What bones tell us about religion

Deschler-Erb Sabine, . (2008) What bones tell us about religion. In: Bridging the Gaps: Sources, Methodology and Approaches to Religion in Europe : Cliohres Network, Thematic Work Group 3: Religion and Philosophy in Society. Pisa, pp. 1-8.

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The killing of animals was long viewed as a special act which had to be conducted ritualistically. In Classical Antiquity, as in Protohistoric cultures, the eating of meat was often associated with a sacrifice and festivities in honour of the gods; and of course some groups renounced it altogether for religious or philosophical reasons. However, research into such phenomena is hindered by the fact that the information provided by written sources tends to be fragmentary, indirect or even downright wrong. For this reason, another source should be considered, one which can offer more direct information about the rituals performed at a particular site - namely the bones from archaeological excavations. Faunal analyses are still quite rare, and therefore no general conclusions can be drawn for the moment. Nevertheless, the study of bones is important, for they not only indicate the existence of rituals and ideas which went on for millennia, they can also reveal changes that took place. In some aspects they are more reliable than written sources.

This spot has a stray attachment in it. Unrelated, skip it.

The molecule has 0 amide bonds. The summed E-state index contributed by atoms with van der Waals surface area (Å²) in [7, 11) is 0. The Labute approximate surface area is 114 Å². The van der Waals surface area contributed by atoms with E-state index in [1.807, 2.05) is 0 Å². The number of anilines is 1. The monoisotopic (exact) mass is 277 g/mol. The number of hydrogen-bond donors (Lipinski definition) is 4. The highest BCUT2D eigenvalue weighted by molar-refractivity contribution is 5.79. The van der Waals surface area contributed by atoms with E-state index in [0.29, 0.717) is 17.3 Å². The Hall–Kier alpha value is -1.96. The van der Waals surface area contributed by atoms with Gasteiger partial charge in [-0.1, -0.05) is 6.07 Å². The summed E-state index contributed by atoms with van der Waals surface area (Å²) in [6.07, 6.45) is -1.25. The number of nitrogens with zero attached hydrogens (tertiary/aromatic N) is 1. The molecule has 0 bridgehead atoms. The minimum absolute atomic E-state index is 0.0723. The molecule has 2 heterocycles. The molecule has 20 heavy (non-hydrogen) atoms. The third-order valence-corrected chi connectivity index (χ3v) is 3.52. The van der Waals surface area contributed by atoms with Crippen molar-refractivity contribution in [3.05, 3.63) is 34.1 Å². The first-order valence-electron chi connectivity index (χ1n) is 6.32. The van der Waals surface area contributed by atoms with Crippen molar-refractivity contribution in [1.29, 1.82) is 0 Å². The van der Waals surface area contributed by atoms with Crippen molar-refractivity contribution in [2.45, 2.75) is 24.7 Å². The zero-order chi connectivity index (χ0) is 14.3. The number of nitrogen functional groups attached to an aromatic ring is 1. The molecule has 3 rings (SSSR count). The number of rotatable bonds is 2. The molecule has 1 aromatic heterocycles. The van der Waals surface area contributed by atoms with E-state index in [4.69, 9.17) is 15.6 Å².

Faculties and Departments:05 Faculty of Science > Departement Umweltwissenschaften > Integrative Biologie > Integrative Prähistorische und Naturwissenschaftliche Archäologie (IPNA)
UniBasel Contributors:Deschler-Erb, Sabine
Item Type:Book Section, refereed
Book Section Subtype:Book Chapter
Publisher:Cliohres Network
Note:Publication type according to Uni Basel Research Database: Book item
Last Modified:22 Mar 2012 14:30
Deposited On:22 Mar 2012 14:13

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